Therefore, in this instance, Melville uses female suffering in order to highlight the fragility of masculine identity within the development of industrial America. Melville’s story depicts the male anxiety of trying to reconfirm an identity in the growing industrial society. The American short story traces the decline of the bachelor’s world and the rising female industrial world. In doing so, it notes the patriarchal response to the continuous growth of capitalist America.

Featured Painting: Gustave Courbet, The Ornans Paper Mill (c.1865), Oil on Canvas, Musée Courbet, France.

Megan M. Wadle, ‘“Rightly Enough Called Girls”: Melville’s Violated Virgins and Male Marketplace Fears’ in American Literature: A Journey of Literary History, Criticism, and Bibliography (2018) Vol.90 No.1 p.55.

[1] Thomas Dublin, Transforming Women’s Work: New England Lives in the Industrial Revolution (New York: Cornell University Press, 1995) p.230the-ornans-paper-mill.jpg!Large

[2] Kevin J Hayes, Herman Melville in Context (Cambridge: Cambridge University Press, 2007) p.g n/a

[3] Thomas Dublin, Transforming Women’s Work: New England Lives in the Industrial Revolution, p.228

[4] Herman Melville in The Oxford Book of American Short Stories, ed. by Joyce Carol Oates (Oxford: Oxford University Press, 2013) pp.86-106 (p.87) All further references are to this edition and are given parenthetically within the body of the essay.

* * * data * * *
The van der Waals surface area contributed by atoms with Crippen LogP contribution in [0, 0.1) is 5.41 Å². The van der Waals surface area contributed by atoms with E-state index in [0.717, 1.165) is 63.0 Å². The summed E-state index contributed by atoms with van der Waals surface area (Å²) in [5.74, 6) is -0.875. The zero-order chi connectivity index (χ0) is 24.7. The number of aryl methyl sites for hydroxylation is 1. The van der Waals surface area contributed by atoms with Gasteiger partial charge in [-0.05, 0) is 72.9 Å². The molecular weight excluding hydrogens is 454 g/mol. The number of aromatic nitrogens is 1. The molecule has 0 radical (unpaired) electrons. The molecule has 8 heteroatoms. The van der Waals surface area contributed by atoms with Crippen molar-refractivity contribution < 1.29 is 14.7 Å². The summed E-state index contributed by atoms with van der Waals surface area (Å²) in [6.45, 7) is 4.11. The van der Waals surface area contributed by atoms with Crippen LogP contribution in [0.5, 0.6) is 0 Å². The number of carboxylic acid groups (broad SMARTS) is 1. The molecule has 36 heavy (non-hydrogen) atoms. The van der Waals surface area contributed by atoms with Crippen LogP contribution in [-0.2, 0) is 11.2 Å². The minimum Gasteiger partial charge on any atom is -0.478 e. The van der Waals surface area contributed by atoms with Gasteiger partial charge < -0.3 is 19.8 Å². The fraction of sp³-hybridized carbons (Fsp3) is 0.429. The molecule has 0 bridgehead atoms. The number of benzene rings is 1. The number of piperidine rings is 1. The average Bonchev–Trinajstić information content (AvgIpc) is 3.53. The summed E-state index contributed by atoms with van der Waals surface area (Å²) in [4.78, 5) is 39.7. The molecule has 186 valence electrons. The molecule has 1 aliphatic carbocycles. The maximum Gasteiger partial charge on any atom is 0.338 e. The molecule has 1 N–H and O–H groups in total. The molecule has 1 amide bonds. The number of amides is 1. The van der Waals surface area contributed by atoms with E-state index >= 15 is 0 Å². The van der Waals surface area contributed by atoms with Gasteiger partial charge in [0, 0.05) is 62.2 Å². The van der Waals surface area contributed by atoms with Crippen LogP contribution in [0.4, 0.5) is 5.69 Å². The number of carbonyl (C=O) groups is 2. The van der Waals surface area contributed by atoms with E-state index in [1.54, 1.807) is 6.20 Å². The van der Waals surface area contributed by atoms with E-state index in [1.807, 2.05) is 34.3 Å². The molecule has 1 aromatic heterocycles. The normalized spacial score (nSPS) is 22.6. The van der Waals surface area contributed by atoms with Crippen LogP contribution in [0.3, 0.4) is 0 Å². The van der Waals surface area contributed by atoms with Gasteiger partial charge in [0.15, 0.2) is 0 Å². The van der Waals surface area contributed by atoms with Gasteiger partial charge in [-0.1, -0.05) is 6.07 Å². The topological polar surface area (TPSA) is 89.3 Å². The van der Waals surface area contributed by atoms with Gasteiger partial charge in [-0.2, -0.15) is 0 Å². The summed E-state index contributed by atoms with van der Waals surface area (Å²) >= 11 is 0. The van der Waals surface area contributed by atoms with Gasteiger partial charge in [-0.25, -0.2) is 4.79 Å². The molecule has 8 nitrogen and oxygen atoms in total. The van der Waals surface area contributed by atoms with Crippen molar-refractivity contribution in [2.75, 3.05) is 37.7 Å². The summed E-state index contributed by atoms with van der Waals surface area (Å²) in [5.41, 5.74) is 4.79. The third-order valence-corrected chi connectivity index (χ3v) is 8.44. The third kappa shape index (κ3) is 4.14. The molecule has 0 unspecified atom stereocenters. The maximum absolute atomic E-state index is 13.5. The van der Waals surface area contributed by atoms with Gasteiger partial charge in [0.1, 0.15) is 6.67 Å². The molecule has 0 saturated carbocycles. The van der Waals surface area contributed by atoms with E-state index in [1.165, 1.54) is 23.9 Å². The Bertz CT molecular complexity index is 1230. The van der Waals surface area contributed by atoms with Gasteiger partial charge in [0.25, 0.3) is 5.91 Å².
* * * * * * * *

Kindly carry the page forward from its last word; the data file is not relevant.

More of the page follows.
[5] Kevin J Hayes, Herman Melville in Context p.g n/a

[6] Martin Schofield, The Cambridge Introduction to the American Short Story,  (Cambridge: Cambridge University Press, 2006) p.50

[7] Megan M. Wadle, ‘“Rightly Enough Called Girls”: Melville’s Violated Virgins and Male Marketplace Fears’ in American Literature: A Journey of Literary History, Criticism, and Bibliography (2018) Vol.90 No.1 p.55

Written by Sarah Culham.
© The Literature Blog, 2018. All Rights Reserved.

Deconstructing English Patriotism in Patrick Hamilton’s Slaves of Solitude

‘Slaves of Solitude is Hamilton’s attempt to make a connection between large historical forces, the evil that we read about in the newspapers, and the squabbles and petty struggles that make up quotidian individual existence.’ 
-Sean French, Patrick Hamilton: A Life, p.187.